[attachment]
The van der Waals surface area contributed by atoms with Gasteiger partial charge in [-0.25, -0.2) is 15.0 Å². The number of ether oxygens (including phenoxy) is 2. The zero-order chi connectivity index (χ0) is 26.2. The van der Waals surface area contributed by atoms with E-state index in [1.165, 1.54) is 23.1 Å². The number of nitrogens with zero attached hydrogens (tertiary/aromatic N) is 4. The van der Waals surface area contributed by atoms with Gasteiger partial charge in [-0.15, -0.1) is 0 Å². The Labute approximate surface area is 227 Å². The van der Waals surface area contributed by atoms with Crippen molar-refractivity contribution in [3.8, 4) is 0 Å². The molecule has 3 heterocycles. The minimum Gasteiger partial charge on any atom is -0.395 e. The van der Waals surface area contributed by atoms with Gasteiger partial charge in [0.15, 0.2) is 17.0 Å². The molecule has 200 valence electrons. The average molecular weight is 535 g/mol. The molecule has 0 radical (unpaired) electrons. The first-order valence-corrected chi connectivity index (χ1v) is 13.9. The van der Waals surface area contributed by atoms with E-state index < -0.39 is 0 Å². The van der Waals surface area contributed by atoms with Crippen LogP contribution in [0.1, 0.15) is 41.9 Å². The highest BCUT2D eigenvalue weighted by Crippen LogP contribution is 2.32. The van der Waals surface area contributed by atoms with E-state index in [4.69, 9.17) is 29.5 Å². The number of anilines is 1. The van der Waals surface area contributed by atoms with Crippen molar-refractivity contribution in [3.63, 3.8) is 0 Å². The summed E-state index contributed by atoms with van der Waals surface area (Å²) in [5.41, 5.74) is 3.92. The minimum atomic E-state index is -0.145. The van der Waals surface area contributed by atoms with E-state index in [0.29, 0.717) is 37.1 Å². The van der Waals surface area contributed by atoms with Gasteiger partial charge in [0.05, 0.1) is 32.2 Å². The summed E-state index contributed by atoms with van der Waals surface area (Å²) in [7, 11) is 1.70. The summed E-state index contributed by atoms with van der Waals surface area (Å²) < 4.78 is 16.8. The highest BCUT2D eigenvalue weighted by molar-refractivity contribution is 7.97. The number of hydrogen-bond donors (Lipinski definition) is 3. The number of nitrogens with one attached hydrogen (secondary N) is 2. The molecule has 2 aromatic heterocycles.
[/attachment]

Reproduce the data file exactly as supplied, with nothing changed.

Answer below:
The van der Waals surface area contributed by atoms with Gasteiger partial charge in [-0.25, -0.2) is 15.0 Å². The number of ether oxygens (including phenoxy) is 2. The zero-order chi connectivity index (χ0) is 26.2. The van der Waals surface area contributed by atoms with E-state index in [1.165, 1.54) is 23.1 Å². The number of nitrogens with zero attached hydrogens (tertiary/aromatic N) is 4. The van der Waals surface area contributed by atoms with Gasteiger partial charge in [-0.15, -0.1) is 0 Å². The Labute approximate surface area is 227 Å². The van der Waals surface area contributed by atoms with Crippen molar-refractivity contribution in [3.8, 4) is 0 Å². The molecule has 3 heterocycles. The minimum Gasteiger partial charge on any atom is -0.395 e. The van der Waals surface area contributed by atoms with Gasteiger partial charge in [0.15, 0.2) is 17.0 Å². The molecule has 200 valence electrons. The average molecular weight is 535 g/mol. The molecule has 0 radical (unpaired) electrons. The first-order valence-corrected chi connectivity index (χ1v) is 13.9. The van der Waals surface area contributed by atoms with E-state index < -0.39 is 0 Å². The van der Waals surface area contributed by atoms with Crippen LogP contribution in [0.1, 0.15) is 41.9 Å². The highest BCUT2D eigenvalue weighted by Crippen LogP contribution is 2.32. The van der Waals surface area contributed by atoms with E-state index in [4.69, 9.17) is 29.5 Å². The number of anilines is 1. The van der Waals surface area contributed by atoms with Crippen molar-refractivity contribution in [3.63, 3.8) is 0 Å². The summed E-state index contributed by atoms with van der Waals surface area (Å²) in [5.41, 5.74) is 3.92. The minimum atomic E-state index is -0.145. The van der Waals surface area contributed by atoms with E-state index in [0.29, 0.717) is 37.1 Å². The van der Waals surface area contributed by atoms with Gasteiger partial charge in [0.05, 0.1) is 32.2 Å². The summed E-state index contributed by atoms with van der Waals surface area (Å²) in [7, 11) is 1.70. The summed E-state index contributed by atoms with van der Waals surface area (Å²) < 4.78 is 16.8. The highest BCUT2D eigenvalue weighted by molar-refractivity contribution is 7.97. The number of hydrogen-bond donors (Lipinski definition) is 3. The number of nitrogens with one attached hydrogen (secondary N) is 2. The molecule has 2 aromatic heterocycles.